We spent a ton of time last week talking about the extent to which the global dovish pivot from central banks along with rampant fears of a slowdown in global growth conspired to catalyze a pretty epic bond rally. The action stateside was exacerbated by convexity flows/hedging dynamics.
You can conjure any number of charts to illustrate the scope and ferocity of the move, which pushed 10-year yields in the US to their lowest levels since late 2017, drove German bund yields below zero lending further credence to the “Japanification” narrative and sent yields in New Zealand and Australia tumbling to record lows.
The ripple effect of the DM bond rally was felt across the fixed income world as market participants grappled with a rather vexing quandary: Dovish central banks and plunging yields on govies “should” encourage risk-taking, but the proximate cause of the dovish turn and concurrent rally in government bonds was an acute growth scare which, if it proves to be more than a “scare”, would eventually be bad for risk assets.
Ultimately, the combination of the dynamics outlined above sent the market value of the world’s IG and HY bonds soaring by more than $1.5 trillion over three weeks:
Meanwhile, the global stock of negative-yielding debt topped $10 trillion again, after falling to less than $6 trillion (less than half of its all-time high) last October.
That’s the context for the latest note by BofAML’s Barnaby Martin, who on Thursday writes that “it’s hard to escape the obvious.”
What’s “the obvious”, you ask? Well, the obvious is that “once again there is a mammoth need for yield across the bond market, as central banks paint themselves into a dovish corner”, Martin muses.
Obviously, this is a bullish technical for credit, especially in the context of the “Japanification” story – deteriorating economic fundamentals notwithstanding.
“If Europe continues to succumb to ‘Japanification’, then demand for yield will simply skyrocket down the line, we feel”, Martin goes on to write, referring readers to the following chart, which shows that if you “simplistically” model global households’ debt holdings based on demographics, you come away thinking that demand for fixed income could top $50 trillion within 30 years.
“Safe to say that this becomes excellent news for credit market technicals, and performance”, Martin flatly states, on the way to marveling that in z-score terms, the plunge in € IG yields has been one the most dramatic on record. He also notes that the the yield on € BBs is now below that on 6-month US bills.
BofAML does suggest that the tightening in euro credit could take a breather given the sheer scope and speed of the move and also considering investors could be lured into US bills to the detriment of demand for euro credit, similar to last year.
But again, this always comes to back to the same question: Which should investors focus on, the dovish pivot and the renewal of the implicit central bank backstop, or the underlying economic picture which prompted that pivot in the first place?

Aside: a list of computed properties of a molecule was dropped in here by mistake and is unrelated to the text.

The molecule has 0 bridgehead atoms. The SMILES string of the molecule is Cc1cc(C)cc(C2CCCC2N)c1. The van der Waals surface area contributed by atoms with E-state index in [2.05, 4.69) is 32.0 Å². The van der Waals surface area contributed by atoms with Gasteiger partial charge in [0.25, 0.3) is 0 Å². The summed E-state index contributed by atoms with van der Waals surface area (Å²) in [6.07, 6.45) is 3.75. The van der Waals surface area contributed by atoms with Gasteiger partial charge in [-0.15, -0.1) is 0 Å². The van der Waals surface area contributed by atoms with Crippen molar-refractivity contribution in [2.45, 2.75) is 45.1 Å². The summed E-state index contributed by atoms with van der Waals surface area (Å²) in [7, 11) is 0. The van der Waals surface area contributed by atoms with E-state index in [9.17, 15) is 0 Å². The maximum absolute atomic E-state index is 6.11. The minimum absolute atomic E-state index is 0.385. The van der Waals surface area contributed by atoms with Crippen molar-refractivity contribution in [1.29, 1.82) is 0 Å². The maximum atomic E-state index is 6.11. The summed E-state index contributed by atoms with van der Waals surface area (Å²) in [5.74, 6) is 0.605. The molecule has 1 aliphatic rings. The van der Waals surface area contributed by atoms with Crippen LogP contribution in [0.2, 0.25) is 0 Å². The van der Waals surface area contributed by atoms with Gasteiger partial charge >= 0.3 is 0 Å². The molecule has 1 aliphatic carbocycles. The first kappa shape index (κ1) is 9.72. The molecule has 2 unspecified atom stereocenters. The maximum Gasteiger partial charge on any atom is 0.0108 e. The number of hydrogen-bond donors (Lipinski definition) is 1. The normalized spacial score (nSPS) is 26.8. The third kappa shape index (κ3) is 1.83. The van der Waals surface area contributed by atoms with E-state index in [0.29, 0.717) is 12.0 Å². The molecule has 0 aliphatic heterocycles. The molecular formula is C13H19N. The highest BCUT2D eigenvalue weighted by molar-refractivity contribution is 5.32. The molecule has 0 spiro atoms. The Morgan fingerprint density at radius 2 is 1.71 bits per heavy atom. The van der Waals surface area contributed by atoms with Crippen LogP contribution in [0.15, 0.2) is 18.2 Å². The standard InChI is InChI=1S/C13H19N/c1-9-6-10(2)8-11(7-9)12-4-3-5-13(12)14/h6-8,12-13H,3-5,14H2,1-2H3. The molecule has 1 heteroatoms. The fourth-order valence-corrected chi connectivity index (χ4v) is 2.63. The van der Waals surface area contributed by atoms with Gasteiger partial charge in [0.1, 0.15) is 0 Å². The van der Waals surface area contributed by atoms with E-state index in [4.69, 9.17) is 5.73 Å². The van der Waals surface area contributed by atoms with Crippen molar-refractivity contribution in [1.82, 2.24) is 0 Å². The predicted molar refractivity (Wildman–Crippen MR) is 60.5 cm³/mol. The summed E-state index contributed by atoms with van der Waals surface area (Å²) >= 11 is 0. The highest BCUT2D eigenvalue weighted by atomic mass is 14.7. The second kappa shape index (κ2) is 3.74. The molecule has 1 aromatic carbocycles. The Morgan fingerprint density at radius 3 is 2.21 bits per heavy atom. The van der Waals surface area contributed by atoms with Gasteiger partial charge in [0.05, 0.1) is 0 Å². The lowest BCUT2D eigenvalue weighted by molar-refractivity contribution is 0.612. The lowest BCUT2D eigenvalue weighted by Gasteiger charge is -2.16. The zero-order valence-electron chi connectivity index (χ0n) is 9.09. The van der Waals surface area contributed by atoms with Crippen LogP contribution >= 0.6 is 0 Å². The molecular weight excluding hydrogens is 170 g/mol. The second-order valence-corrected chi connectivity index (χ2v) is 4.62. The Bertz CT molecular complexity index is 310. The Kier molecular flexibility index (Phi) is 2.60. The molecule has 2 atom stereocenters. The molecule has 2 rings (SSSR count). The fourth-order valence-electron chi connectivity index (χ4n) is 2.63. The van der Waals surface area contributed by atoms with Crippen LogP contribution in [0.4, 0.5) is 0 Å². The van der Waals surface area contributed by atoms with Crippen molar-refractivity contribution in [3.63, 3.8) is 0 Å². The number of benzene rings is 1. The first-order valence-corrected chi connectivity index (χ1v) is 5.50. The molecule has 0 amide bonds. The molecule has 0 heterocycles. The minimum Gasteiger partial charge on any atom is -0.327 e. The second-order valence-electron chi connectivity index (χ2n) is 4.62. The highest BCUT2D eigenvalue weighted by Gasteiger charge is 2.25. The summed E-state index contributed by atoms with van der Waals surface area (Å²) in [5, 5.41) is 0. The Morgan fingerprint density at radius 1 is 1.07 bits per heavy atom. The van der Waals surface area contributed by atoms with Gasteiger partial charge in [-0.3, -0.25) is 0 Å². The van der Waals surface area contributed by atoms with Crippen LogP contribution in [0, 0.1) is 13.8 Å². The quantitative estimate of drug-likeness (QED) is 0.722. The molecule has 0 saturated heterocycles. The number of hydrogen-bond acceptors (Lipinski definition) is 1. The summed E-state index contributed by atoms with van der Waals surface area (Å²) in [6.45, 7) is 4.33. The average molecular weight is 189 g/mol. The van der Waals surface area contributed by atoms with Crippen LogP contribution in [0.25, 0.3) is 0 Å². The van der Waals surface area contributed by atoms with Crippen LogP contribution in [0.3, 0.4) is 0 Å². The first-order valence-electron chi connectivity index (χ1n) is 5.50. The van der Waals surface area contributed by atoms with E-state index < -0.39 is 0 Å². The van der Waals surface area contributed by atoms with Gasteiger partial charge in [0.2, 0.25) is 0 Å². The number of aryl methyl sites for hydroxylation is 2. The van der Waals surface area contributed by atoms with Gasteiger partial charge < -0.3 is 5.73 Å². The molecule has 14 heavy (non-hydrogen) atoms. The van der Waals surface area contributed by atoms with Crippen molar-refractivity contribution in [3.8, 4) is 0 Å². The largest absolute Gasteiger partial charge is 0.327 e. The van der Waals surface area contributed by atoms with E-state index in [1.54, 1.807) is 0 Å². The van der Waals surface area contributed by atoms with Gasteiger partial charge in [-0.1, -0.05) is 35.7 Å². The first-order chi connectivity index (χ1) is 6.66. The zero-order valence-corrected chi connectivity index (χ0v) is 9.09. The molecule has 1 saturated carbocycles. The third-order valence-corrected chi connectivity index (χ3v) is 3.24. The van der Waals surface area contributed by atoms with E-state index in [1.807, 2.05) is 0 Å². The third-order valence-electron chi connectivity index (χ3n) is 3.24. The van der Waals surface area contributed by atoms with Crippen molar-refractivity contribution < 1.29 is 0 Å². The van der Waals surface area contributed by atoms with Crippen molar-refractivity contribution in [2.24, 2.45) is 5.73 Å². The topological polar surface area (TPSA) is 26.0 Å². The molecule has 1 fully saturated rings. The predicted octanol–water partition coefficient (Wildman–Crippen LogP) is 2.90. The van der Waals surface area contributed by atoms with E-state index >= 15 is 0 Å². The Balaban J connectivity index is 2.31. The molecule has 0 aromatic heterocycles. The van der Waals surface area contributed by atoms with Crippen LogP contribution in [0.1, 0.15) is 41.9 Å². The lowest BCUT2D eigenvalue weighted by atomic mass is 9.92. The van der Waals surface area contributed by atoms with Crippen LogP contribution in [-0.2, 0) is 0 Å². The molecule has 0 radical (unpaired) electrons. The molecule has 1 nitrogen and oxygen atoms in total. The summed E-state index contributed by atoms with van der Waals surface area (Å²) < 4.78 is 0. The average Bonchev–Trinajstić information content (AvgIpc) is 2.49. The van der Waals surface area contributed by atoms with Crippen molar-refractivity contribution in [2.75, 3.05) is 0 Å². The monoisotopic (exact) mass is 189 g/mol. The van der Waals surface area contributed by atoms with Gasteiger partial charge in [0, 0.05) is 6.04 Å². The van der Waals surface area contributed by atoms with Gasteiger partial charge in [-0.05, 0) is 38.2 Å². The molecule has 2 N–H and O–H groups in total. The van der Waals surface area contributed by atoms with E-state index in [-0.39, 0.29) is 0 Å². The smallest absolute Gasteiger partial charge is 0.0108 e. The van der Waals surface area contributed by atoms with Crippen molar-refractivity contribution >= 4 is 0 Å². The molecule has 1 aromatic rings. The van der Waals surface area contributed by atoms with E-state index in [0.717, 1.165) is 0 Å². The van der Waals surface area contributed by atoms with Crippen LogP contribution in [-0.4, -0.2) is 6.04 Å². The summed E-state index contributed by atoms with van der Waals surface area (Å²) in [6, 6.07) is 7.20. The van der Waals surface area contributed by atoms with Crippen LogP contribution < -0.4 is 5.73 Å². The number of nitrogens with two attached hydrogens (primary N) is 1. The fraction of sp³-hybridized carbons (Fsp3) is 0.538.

With that in mind, Martin says he hasn’t entirely “forgotten about the data.” To wit:
We keep one eye firmly fixed on it and we believe it remains a risk to the happy consensus across credit markets. Note that global data surprises have been negative for over 250 consecutive days now — a record occurrence.
He also reiterates just how important Germany is when it comes to averting a bloc-wide recession. While BofAML believes the European data “should begin to turn-up as we approach 2H, aided by some stability in the China cycle and Europe’s mini fiscal stimulus”, Martin concedes that “German manufacturing remains conspicuously weak.” He cites a near-record new export order gap with the rest of the euro-area to illustrate.
On Thursday, factory order data out of Germany betrayed a heinous February plunge, underscoring concerns voiced by IWH, DIW, Ifo, IfW and RWI who together now see the German economy growing a mere 0.8% this year, down materially from the groups’ 1.8% forecast in September.
Of course as much as the eurozone depends on Germany, Germany depends on China.
“Given Germany’s importance in the Eurozone supply chain, the longer it takes for Germany to rebound, the greater the possibility that weak manufacturing spills over into other Eurozone countries’ domestic sectors”, Martin goes on to say, before reminding you that “China remains the key to German health, so we believe next week’s China money supply data will give an important read on how effectively China stimulus in playing out.”
Right. And while this week’s PMI data out of China was welcome news, it remains to be seen what the credit impulse will look like going forward now that the January-February holiday effect is behind us and in light of concerns in Beijing that flooding the market with (still more) liquidity could inflate an unwanted equity bubble.
Martin also flags the above-mentioned explosion in the stock of negative-yielding debt and breaks it down by country. Here’s the visual on that:
The “bottom line” for BofAML’s European credit team is that “the bid for quality (read: positive) yield in credit markets will be strong.”
That bid of course pushes those for-now-positive yields even lower, sending everyone even further out the risk curve and down the quality ladder, until everything is priced to perfection.
And the hilarious irony in the whole thing is that the catalyst for it all is a downturn in global growth which, if it were to end up being deeper and more pervasive than anyone expects, would likely be bad news for riskier corners of the credit market and even for some sovereign debt to the extent it’s issued by countries vulnerable to capital flight, downgrades or, just to throw out another example, the dreaded sovereign-bank doom loop.